God's desire has always been that He would be worshiped by all the peoples of the earth. The reason He called Israel into relationship with Him was so that through them, the knowledge of God would spread to all the earth. They were to be a light to the nations. Even the Old Testament is filled with a global sense of mission. This magnificent worship song gives us insight into the great heart of God for ALL the world.

That vision of the whole earth in worship of God still must drive the hearts of God's people. I like the perspective that John Piper gives: "Missions exists because worship does not." The hope of spreading the good news of Jesus among every ethnic group is that God will be loved, revered, and worshiped across the globe. It is this outrageously global perspective that means that the Christian message is always on the move. This passion is a calling worth living for, now and forever.

The Christian vision is equally compelling in the New Testament. The way that Paul put it placed Jesus at the very center of global focus: "Therefore God has highly exalted him and bestowed on him the name that is above every name, so that at the name of Jesus every knee should bow, in heaven and on earth and under the earth, and every tongue confess that Jesus Christ is Lord, to the glory of God the Father" (Philippians 2:9-11). I will love, live, and choose to see my world in the light of that vision and mission.

Wednesday, March 7, 2012

WORSHIP: is loud bad?

So David and the elders of Israel and the commanders of thousands went to bring up the ark of the covenant of the LORD from the house of Obed-edom with rejoicing.
1 Chronicles 15:25

David marked his love for the Lord with expression in his worship. He could not help it. It was his passion for God and thankfulness for God's blessings coming out. David had an artistic side to him that was expressed most in his worship of God. We have the book of Psalms as testament to this. We know he played musical instruments (most notably the lyre) and he led this loud worship service as the Levites carried the ark to Jerusalem. I am sure it was quite a spectacle. The text says there was shouting with the loud music of horns, trumpets, cymbals, harps and lyres (1 Chronicles 15:28).

Praise ought to be heartfelt. And every personality is a little different, but expression is the key. There is nothing more disheartening than being in an assembly of Christians who are just "going through the motions" in a worship service. I don't mean liturgy. I have been in intense, meaningful liturgical assemblies. I mean instead that the worship has degenerated into passionless procedure. May we spare God our dry drudgery!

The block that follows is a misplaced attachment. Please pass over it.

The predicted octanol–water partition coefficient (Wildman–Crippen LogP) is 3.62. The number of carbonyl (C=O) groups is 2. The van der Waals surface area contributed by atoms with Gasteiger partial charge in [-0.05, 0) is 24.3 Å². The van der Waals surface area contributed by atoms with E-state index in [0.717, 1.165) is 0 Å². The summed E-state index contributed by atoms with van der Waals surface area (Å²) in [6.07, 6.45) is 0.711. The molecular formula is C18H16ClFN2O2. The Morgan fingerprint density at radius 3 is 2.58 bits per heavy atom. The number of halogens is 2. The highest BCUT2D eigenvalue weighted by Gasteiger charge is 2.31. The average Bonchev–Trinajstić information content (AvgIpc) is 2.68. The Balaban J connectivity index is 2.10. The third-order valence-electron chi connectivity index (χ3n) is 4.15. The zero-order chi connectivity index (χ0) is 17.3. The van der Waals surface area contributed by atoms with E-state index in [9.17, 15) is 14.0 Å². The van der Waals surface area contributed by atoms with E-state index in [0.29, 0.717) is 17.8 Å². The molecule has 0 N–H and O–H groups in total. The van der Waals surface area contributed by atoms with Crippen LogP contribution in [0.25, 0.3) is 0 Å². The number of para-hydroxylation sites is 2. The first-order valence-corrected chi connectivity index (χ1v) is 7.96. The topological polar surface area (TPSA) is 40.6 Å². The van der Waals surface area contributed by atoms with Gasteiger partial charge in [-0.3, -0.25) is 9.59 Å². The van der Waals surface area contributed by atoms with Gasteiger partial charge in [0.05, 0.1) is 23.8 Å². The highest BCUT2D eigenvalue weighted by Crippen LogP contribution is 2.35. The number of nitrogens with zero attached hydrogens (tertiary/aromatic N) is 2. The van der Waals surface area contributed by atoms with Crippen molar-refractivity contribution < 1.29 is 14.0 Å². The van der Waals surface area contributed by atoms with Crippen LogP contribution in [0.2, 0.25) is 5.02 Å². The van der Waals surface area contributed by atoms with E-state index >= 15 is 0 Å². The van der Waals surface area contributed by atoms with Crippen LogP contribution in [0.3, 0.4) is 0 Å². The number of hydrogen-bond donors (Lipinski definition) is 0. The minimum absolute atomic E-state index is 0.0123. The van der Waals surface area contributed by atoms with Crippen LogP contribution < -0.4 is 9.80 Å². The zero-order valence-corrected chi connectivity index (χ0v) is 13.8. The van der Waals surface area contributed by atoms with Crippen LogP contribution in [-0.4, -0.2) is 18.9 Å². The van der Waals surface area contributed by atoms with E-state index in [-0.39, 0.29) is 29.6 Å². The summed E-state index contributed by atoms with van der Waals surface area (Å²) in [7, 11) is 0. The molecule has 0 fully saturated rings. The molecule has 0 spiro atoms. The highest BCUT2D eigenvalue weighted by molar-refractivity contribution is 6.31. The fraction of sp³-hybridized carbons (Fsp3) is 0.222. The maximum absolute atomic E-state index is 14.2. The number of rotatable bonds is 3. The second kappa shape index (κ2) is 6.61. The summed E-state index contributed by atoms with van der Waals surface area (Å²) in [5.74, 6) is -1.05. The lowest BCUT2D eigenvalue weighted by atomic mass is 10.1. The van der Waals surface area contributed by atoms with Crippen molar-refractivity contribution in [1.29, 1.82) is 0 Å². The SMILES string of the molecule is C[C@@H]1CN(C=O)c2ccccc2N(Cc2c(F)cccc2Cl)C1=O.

Personally, when I hear a few complaints about the volume or the content of the "performance level" in a worship service, I tend to go to this episode in the life of David for an evaluation context. In my mind, I wonder if the complainter might be a little like Michal (1 Chronicles 15:29) who despised David's display of rejoicing. There are certainly technical matters to consider in any worship gathering. The sound engineer ought to be able to keep things at a controlled decibel level for the size room. But in the end, a little shouting and rejoicing seems to me to be a biblical precedent to gauge authentic praise and worship! And no sound console should contain that!

I do know this... when I get embarrassed at my own worship of God, it is NEVER because I got "way too into it". It is always because I felt too reserved or I held back or I failed to truly worship God in spirit and in truth. Rejoicing is expressive... whatever that looks like for any person... and that must be the gauge by which we measure honest to goodness, heartfelt praise.

Tuesday, March 6, 2012

Commanded by God

And David did as God commanded him, and they struck down the Philistine army from Gibeon to Gezer. And the fame of David went out into all lands, and the LORD brought the fear of him upon all nations.
1 Chronicles 14:16-17

God brought deliverance to Israel under the leadership of King David because David was submissive to God's control over the nation. Twice in this chapter the Philistines attack Israel. And twice David does nothing until he first inquires of the LORD. That was the secret of his success in defending Israel.

The first episode is one of Philistine aggression. David hears that the Philistines are against him. David decides to take a "strike first" position and inquires of the LORD. God confirms David's decision, and under God's blessing Israel routes back the Philistine advances with overwhelming success. David gives all the credit to God who delivered the nation. On the battlefield the Philistines abandon their Baal figurines. David has them all collected and burned. The king will not let even a hint of foreign idolatry taint his heart or tempt the nation.